English > Politics&Law > Politics-Featurestory>Smoke Clears, Doubts Linger at CCTV Fire

Smoke Clears, Doubts Linger at CCTV Fire

03-03 18:31 Caijing

Investigators are studying financial deals while trying to pin blame for a blaze that scorched a Beijing skyscraper last month.

By staff reporters Ouyang Hongliang and Luo Changping

From Caijing Magazine

 

A spectacular fire that charred a 30-story building under construction in downtown Beijing may have burned the cover off questionable financial deals tied to China Central Television executives and its new headquarters.

 

While pursuing criminal charges connected to the February 9 fire that gutted the Television Communication Center -- part of CCTV’s new complex -- investigators have focused on possible financial corruption involving high-level executives.

 

According to a source, the National Audit Office plans to look into the finances of several retiring CCTV managers as well as the CCTV complex construction project.

 

At the same time, questions have been raised about the project whose costs ballooned from an initial estimate of 7.7 billion yuan when it was approved by the State Administration of Radio Film and Television in 2005 to the latest price tag of more than 12 billion yuan, not including equipment costs of more than 7 billion yuan.

 

A key figure for investigators is Xu Wei, the CCTV building construction project director who was arrested shortly after the fire. Xu allegedly approved the Chinese New Year fireworks show at the building site that officials say sparked the flames that spread through the unoccupied building.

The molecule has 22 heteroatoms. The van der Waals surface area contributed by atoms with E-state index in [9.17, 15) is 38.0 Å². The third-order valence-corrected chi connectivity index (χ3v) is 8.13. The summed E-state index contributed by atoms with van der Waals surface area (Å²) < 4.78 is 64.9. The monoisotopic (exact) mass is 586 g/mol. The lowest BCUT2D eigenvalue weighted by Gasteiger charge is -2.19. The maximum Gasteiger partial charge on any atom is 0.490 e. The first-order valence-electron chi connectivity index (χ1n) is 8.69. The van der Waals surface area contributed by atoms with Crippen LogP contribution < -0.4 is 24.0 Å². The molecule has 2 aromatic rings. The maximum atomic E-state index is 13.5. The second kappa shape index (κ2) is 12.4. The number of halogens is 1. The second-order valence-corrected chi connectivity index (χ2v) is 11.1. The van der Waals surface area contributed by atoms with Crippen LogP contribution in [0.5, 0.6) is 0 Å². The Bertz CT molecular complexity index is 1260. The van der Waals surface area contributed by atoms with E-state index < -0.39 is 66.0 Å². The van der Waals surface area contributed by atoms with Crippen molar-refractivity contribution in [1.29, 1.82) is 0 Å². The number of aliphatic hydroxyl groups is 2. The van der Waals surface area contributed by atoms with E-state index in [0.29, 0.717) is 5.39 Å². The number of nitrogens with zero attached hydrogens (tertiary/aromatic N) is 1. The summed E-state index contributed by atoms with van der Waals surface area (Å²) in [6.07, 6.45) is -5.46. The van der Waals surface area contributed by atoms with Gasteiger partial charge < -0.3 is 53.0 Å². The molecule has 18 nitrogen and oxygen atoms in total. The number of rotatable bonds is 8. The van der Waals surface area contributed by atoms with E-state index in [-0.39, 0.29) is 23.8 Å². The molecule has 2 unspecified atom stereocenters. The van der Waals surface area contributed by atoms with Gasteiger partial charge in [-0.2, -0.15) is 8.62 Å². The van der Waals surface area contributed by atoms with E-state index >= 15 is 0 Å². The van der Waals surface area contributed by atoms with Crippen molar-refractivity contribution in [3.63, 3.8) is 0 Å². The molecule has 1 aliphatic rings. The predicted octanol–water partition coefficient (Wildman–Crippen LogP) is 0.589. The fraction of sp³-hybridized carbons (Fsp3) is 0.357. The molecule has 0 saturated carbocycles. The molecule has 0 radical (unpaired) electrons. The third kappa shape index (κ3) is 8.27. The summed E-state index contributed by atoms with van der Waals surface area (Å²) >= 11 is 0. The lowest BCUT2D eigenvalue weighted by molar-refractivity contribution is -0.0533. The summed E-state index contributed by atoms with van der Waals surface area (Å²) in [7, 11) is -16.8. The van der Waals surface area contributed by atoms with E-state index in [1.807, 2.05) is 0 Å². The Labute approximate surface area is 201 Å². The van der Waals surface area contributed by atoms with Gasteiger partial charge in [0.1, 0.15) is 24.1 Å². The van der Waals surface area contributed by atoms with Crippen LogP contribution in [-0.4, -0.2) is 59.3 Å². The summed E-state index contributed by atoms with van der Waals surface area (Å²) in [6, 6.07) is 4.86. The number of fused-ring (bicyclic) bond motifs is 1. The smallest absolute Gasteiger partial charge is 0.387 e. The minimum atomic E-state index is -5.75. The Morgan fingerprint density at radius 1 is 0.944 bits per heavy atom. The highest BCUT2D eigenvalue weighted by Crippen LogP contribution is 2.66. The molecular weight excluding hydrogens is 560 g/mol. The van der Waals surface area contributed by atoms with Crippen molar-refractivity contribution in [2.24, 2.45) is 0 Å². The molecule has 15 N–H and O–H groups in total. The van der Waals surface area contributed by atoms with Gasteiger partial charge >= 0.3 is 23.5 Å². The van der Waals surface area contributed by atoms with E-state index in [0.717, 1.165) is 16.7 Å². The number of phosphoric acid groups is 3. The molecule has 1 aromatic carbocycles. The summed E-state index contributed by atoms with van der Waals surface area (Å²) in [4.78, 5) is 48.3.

Xu, a 20-year veteran of CCTV, was appointed the network’s technical department director in December 2000 and was named construction project director three years later.

 

Authorities also have looked into Xu’s close friend and old college chum Li Xiaoming, who had served as CCTV’s vice director. Li was questioned by police the night of the fire as well as the next day.

 

A source said Li, unlike Xu, has not been detained, and was seen at CCTV offices February 24.

 

Xu also worked as the legal representative of a construction company in charge of the complex project called CCTV Gauging, a joint venture formed in 2003 by CCTV and a building company named Beijing Gauging Consultants Co. Ltd. In this capacity, Xu was handed control of a 20 billion yuan CCTV construction fund.

 

According to a preliminary investigation, Xu earned a commission of about 80,000 yuan from CCTV’s purchase of fireworks for the February 9 show, which was handled by the San Xiang fireworks company. Caijing learned that a fireworks commission may be as high as 30 percent.

 

The network said the holiday show cost 1 million yuan, but a source told Caijing the actual cost was about 350,000 yuan. Similar displays cost 300,000 yuan in 2007 and 500,000 yuan in 2008. A source said the same company every year sold the fireworks for CCTV’s shows.

 

Police investigators found the money used to purchase the fireworks was transferred to an account held by a media technical company called Da Xin Heng Tai, for which Xu was the first legal representative.

 

Da Xin Heng Tai was set up in January 2006 with an investment of 5 million yuan from CCTV Gauging. It then went through a fishy privatization. On April 12, 2006, CCTV Gauging transferred Da Xin Heng Tai’s stock to another media company called Ying Xiang, which provided CCTV advertisement services, consulting and training. But Ying Xiang withdrew its investment after finishing two CCTV projects and transferred the stock to five of Xu’s close friends, Caijing learned.